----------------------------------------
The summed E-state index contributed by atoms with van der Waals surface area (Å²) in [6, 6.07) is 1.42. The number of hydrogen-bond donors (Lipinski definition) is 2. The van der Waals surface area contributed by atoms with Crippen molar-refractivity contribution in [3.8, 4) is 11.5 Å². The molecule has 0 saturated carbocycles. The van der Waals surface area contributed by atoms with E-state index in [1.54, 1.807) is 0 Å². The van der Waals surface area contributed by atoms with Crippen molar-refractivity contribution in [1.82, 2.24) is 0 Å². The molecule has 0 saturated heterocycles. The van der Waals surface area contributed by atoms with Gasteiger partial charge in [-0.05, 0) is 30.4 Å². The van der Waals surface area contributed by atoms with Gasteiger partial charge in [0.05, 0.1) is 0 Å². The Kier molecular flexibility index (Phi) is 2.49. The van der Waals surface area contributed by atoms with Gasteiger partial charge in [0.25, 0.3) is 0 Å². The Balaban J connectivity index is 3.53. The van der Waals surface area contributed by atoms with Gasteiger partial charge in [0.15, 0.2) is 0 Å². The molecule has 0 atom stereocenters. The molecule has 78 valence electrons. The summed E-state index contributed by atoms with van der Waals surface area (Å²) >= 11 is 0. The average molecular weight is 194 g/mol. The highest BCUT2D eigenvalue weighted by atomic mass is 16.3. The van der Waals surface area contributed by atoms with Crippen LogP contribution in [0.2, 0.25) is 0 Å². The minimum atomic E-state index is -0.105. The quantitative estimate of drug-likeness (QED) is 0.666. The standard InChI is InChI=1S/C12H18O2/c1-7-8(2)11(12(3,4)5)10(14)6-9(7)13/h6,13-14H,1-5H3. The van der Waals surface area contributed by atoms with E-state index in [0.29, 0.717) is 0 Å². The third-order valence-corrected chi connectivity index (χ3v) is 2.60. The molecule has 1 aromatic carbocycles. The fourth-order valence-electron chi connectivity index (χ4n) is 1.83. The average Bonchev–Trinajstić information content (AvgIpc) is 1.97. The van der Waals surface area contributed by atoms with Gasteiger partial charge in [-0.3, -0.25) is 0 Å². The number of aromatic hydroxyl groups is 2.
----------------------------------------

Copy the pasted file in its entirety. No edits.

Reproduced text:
The summed E-state index contributed by atoms with van der Waals surface area (Å²) in [6, 6.07) is 1.42. The number of hydrogen-bond donors (Lipinski definition) is 2. The van der Waals surface area contributed by atoms with Crippen molar-refractivity contribution in [3.8, 4) is 11.5 Å². The molecule has 0 saturated carbocycles. The van der Waals surface area contributed by atoms with E-state index in [1.54, 1.807) is 0 Å². The van der Waals surface area contributed by atoms with Crippen molar-refractivity contribution in [1.82, 2.24) is 0 Å². The molecule has 0 saturated heterocycles. The van der Waals surface area contributed by atoms with Gasteiger partial charge in [-0.05, 0) is 30.4 Å². The van der Waals surface area contributed by atoms with Gasteiger partial charge in [0.05, 0.1) is 0 Å². The Kier molecular flexibility index (Phi) is 2.49. The van der Waals surface area contributed by atoms with Gasteiger partial charge in [0.25, 0.3) is 0 Å². The Balaban J connectivity index is 3.53. The van der Waals surface area contributed by atoms with Gasteiger partial charge in [0.15, 0.2) is 0 Å². The molecule has 0 atom stereocenters. The molecule has 78 valence electrons. The summed E-state index contributed by atoms with van der Waals surface area (Å²) >= 11 is 0. The average molecular weight is 194 g/mol. The highest BCUT2D eigenvalue weighted by atomic mass is 16.3. The van der Waals surface area contributed by atoms with Crippen LogP contribution in [0.2, 0.25) is 0 Å². The minimum atomic E-state index is -0.105. The quantitative estimate of drug-likeness (QED) is 0.666. The standard InChI is InChI=1S/C12H18O2/c1-7-8(2)11(12(3,4)5)10(14)6-9(7)13/h6,13-14H,1-5H3. The van der Waals surface area contributed by atoms with E-state index in [0.29, 0.717) is 0 Å². The third-order valence-corrected chi connectivity index (χ3v) is 2.60. The molecule has 1 aromatic carbocycles. The fourth-order valence-electron chi connectivity index (χ4n) is 1.83. The average Bonchev–Trinajstić information content (AvgIpc) is 1.97. The van der Waals surface area contributed by atoms with Gasteiger partial charge in [-0.3, -0.25) is 0 Å². The number of aromatic hydroxyl groups is 2.